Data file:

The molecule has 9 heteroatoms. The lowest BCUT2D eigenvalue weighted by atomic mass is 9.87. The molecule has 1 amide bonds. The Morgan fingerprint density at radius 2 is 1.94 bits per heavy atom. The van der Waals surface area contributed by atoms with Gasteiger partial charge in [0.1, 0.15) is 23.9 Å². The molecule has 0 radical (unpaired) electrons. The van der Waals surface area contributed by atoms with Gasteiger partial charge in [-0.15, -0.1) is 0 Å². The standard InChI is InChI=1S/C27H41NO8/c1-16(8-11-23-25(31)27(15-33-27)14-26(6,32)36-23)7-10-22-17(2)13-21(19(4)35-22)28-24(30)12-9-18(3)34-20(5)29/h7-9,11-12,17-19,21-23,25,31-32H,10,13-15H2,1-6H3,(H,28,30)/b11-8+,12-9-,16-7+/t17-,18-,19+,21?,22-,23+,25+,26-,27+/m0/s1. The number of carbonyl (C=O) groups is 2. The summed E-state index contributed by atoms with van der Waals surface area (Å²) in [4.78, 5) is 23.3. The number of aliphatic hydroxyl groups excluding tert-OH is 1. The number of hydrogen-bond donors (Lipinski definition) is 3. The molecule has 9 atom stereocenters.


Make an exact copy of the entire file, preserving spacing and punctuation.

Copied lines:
The molecule has 9 heteroatoms. The lowest BCUT2D eigenvalue weighted by atomic mass is 9.87. The molecule has 1 amide bonds. The Morgan fingerprint density at radius 2 is 1.94 bits per heavy atom. The van der Waals surface area contributed by atoms with Gasteiger partial charge in [0.1, 0.15) is 23.9 Å². The molecule has 0 radical (unpaired) electrons. The van der Waals surface area contributed by atoms with Gasteiger partial charge in [-0.15, -0.1) is 0 Å². The standard InChI is InChI=1S/C27H41NO8/c1-16(8-11-23-25(31)27(15-33-27)14-26(6,32)36-23)7-10-22-17(2)13-21(19(4)35-22)28-24(30)12-9-18(3)34-20(5)29/h7-9,11-12,17-19,21-23,25,31-32H,10,13-15H2,1-6H3,(H,28,30)/b11-8+,12-9-,16-7+/t17-,18-,19+,21?,22-,23+,25+,26-,27+/m0/s1. The number of carbonyl (C=O) groups is 2. The summed E-state index contributed by atoms with van der Waals surface area (Å²) in [4.78, 5) is 23.3. The number of aliphatic hydroxyl groups excluding tert-OH is 1. The number of hydrogen-bond donors (Lipinski definition) is 3. The molecule has 9 atom stereocenters.